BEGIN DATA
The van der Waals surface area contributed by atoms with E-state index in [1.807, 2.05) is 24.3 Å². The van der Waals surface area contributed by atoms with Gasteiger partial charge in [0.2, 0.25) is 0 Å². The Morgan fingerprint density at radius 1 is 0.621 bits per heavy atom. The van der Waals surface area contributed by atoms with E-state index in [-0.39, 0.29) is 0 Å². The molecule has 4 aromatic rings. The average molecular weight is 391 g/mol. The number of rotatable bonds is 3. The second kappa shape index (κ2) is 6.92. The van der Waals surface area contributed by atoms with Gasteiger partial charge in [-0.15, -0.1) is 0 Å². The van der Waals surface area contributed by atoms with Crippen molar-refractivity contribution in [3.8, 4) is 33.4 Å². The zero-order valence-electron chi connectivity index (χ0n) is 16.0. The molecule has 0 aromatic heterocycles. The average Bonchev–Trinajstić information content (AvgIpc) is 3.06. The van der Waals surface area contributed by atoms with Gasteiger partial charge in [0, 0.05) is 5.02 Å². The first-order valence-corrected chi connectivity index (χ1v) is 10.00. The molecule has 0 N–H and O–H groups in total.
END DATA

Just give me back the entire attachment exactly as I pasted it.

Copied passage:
The van der Waals surface area contributed by atoms with E-state index in [1.807, 2.05) is 24.3 Å². The van der Waals surface area contributed by atoms with Gasteiger partial charge in [0.2, 0.25) is 0 Å². The Morgan fingerprint density at radius 1 is 0.621 bits per heavy atom. The van der Waals surface area contributed by atoms with E-state index in [-0.39, 0.29) is 0 Å². The molecule has 4 aromatic rings. The average molecular weight is 391 g/mol. The number of rotatable bonds is 3. The second kappa shape index (κ2) is 6.92. The van der Waals surface area contributed by atoms with Gasteiger partial charge in [-0.15, -0.1) is 0 Å². The van der Waals surface area contributed by atoms with Crippen molar-refractivity contribution in [3.8, 4) is 33.4 Å². The zero-order valence-electron chi connectivity index (χ0n) is 16.0. The molecule has 0 aromatic heterocycles. The average Bonchev–Trinajstić information content (AvgIpc) is 3.06. The van der Waals surface area contributed by atoms with Gasteiger partial charge in [0, 0.05) is 5.02 Å². The first-order valence-corrected chi connectivity index (χ1v) is 10.00. The molecule has 0 N–H and O–H groups in total.